“RT, first known as Russia Today, is an English-language news network created by the Russian leader Vladimir V. Putin in 2005 to promote the Kremlin line abroad. It’s like the Voice of America, only with more money and a zesty anti-American slant,” writes Alessandra Stanley of The New York Times.
“Russia Today – now styled RT – is state-owned and Kremlin-controlled. It is remarkable for how little reporting it devotes to what is going on inside Russia today,” opines The Guardian’s Luke Harding. “The mystery is why Assange should agree to become a pawn in the Kremlin's global information war. Perhaps he needs the money.”
American former television host Glenn Beck went into an all-out hysterical 10 minute rant about the show.
“The fact that this guy has been hired by Russia is amazing!” he exclaimed. “The implication is Assange is a Russian agent whose anti-American mission is now out in the open for all to see.”
Whatever the conclusions Western media drew from the Assange show’s premiere, they are definitely not in tune with their readers. Most of them lashed out right back at the journalists in the comments sections.
“Ooh, you really have a problem with Mr. Assange don't you?” reads a comment on The Guardian website. “I notice you don't bother with the shortcomings of the Western press of which you are a part. Do you really suppose that you bother with the uncomfortable truths either?”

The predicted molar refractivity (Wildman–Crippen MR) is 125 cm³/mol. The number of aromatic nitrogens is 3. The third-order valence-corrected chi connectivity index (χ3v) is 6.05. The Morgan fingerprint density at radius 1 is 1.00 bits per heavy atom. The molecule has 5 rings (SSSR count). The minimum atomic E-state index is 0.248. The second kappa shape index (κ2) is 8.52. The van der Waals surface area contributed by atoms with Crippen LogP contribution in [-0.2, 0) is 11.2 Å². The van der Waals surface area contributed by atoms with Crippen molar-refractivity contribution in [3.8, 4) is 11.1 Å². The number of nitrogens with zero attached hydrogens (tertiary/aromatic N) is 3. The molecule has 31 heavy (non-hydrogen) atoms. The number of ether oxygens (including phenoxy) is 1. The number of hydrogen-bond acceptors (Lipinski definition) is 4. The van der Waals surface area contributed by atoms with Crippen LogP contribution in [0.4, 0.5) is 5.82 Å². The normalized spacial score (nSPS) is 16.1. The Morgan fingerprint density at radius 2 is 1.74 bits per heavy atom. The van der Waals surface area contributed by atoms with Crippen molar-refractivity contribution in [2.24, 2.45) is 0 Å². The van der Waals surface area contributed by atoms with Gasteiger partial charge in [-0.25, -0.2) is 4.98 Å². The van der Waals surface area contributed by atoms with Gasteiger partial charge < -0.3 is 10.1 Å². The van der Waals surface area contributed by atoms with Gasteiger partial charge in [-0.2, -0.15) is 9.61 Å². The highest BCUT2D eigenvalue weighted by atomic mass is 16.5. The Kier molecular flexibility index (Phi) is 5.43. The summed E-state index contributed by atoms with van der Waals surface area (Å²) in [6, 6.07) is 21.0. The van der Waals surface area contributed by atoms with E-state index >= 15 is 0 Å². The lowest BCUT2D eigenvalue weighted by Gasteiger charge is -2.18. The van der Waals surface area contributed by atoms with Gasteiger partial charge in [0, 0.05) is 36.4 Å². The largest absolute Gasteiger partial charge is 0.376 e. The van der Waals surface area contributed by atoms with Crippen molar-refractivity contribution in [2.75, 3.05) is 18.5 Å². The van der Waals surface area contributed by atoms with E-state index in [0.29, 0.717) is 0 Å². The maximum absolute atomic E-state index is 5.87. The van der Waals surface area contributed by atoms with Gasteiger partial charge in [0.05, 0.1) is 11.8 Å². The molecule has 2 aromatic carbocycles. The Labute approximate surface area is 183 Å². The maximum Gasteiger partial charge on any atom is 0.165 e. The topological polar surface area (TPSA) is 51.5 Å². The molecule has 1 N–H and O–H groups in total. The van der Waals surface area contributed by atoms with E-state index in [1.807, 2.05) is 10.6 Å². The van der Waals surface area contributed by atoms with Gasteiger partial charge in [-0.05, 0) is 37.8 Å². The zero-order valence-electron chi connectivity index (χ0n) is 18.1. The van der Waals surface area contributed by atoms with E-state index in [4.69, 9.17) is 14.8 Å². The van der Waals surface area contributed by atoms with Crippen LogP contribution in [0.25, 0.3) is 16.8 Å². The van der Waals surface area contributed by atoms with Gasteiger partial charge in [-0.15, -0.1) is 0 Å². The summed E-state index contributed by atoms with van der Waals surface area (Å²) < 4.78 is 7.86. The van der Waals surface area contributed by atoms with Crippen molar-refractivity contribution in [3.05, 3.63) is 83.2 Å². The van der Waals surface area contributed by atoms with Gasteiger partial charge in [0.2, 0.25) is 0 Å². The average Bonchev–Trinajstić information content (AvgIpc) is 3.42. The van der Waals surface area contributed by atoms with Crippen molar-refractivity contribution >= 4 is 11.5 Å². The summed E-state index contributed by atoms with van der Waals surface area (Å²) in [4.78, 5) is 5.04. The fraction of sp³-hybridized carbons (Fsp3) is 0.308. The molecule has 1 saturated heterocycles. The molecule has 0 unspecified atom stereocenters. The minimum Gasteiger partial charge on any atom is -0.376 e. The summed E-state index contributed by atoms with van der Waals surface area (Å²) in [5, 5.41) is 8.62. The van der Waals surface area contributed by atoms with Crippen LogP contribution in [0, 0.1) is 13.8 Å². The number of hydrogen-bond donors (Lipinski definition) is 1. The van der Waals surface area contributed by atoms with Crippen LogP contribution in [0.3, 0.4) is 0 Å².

“Russia Today might not be everyone's cup of tea, however it does provide a platform for honest journalists and commentators.”
“Calling RT a ‘Kremlin propaganda channel’ putting a bit strongly. My guess is calling the BBC ‘Westminster propaganda channel’ would be nearer the truth.”
“RT is often propaganda, yes, but it happens to be right about half the time. It is an appropriate counterpoint to Western propaganda, which is about as likely to come from the pages of The Guardian, responsible for selectively censoring numerous WikiLeaks cables in accordance with the interests of the UK government and corporations.”
“I'm glad to hear what Hassan Nasrallah, too bad we don't get to hear it from US reporters,” a reader comments on the New York Times article.